Picking out a watermelon is like having a child, or so I’ve heard. You go to the grocery store and locate the pile of watermelons. You turn each one over, inspect it for bruises, knock on the outside to hear if it’s hollow, maybe even shake ’em a little bit. Finally, you find the perfect one. You cradle it in your arms, look at it with eyes filled with instant love, and eventually take it home. It’s exactly like having a kid.
|I know what you’re thinking…MILF, right? Right?|
(I’ve just been informed that this procuring a watermelon does not in any way shape or form resembling shoving something of the same size out your hoo-haw. This is news to me, but I figured I should be the good samaritan and publicize this info for others.)
Once the perfect watermelon is in your possession, it’s customary to hold it up to the sky and sing, “Nah sa wen ya ba de bee say bobo zu tu nen na no!” (I’m positive this part really is exactly like having a kid. I’ve got a reputable source.)
|It’s the circle of life.|
Normally, I can spot a plump, pink, and round cherub of a melon from a mile away, but this time, I came home from the grocery store with the watermelon equivalent of a teenager. Like the sweet babies I’m used to buying, this melon was perfectly green and unassuming from the outside, even sweet around the edges. Below the surface, however, it was rotten at its core.
Okay, rotten’s a bit of an exaggeration, but it was white, dry, and inedible. After carrying this watermelon for five minutes on my walk home, putting a roof over its rind, and nurturing it (i.e. leaving it on my counter) for three days, you think it’d have a little more respect for its mother. It’s moments like these I’m reminded of the wise words of Sebastian the Crab: “Teenagers, you give ’em an inch, and they swim all over.”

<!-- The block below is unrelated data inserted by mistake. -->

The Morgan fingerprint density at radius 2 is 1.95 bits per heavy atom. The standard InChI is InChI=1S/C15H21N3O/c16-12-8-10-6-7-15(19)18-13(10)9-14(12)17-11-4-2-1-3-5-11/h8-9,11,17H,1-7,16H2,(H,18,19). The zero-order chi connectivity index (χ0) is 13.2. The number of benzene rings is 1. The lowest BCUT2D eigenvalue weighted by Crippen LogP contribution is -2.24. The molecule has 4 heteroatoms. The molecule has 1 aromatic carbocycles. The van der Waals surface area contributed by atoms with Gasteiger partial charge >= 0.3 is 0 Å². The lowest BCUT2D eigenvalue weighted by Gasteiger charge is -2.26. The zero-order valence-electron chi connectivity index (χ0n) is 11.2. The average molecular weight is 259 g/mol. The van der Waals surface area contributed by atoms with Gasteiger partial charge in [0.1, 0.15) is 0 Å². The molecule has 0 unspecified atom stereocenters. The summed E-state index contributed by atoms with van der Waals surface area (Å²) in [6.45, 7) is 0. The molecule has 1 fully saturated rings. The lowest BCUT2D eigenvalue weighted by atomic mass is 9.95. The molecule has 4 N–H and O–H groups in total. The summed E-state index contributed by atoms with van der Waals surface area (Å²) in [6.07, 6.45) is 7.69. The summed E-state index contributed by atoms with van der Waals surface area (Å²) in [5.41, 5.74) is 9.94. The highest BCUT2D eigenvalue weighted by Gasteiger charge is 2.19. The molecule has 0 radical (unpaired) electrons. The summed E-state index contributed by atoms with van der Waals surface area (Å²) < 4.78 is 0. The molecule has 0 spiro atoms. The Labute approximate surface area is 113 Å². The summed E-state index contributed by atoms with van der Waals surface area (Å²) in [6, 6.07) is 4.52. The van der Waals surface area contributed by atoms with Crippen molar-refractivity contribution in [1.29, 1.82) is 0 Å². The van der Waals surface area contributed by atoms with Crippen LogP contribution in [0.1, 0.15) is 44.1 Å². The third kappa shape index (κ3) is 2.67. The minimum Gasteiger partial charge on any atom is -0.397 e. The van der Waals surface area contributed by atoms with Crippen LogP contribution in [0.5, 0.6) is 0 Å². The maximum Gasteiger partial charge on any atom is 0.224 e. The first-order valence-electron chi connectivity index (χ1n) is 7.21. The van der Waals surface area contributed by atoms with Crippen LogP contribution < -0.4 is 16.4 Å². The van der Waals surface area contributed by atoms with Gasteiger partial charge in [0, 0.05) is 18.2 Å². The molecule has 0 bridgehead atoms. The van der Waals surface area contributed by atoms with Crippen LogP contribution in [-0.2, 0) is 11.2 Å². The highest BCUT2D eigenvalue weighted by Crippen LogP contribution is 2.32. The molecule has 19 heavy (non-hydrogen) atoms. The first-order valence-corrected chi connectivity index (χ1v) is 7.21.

While this watermelon didn’t talk back or try to get away with going to school scantily clad, it did mess up my special watermelon cutting method. Cutting watermelons quickly and relatively easily is one of the only marketable skills I have, which is why it’s so important to me that some spoiled brat of a melon doesn’t mess it up.
I begin by stabbing the watermelon. That might seem a bit harsh, but I brought this watermelon into my kitchen, and I can take it right out.
Next, I cut the watermelon into fourths.
Then, I carve the watermelon away from the rind. This is the most difficult part of cutting the watermelon, akin to potty training, I assume.
Then, I cut 1″ slices widthwise over the wedge.
Then I do the exact same thing lengthwise on both sides of the wedge, creating instant squares.
Normally, the best squares are the ones that easily fall out as soon as you tip the wedge over the bowl, but I couldn’t do that this time because those were the pieces that were going through puberty. (If you’ve ever gone through puberty or seen anyone else ever on Earth go through puberty, you know it’s not pretty…or, in this case, yummy.) Despite the rotten inside, I was able to salvage the majority of the watermelon and made fruit salad with it.
Of course, my ideal fruit salad only contains one kind of fruit.
You know that jerk who only eats the watermelon out of the fruit salad? She stands over the bowl, methodically picking out each plump, pink piece, purposefully tossing aside the cantaloupe and honeydew pieces, meanwhile disregarding everyone waiting in line behind her who might also like some watermelon. Yeah, that’s me. I like to think I’ve outgrown most of my selfish teenage brat attitude, but not when it comes to watermelon. I love the dash to the giant bowl, the hunt for the tiny, perfect pieces, and the rush of adrenaline that comes when I snipe an especially ripe piece.
Lindsay’s “Because I Said So” Fruit Salad
- 1 watermelon
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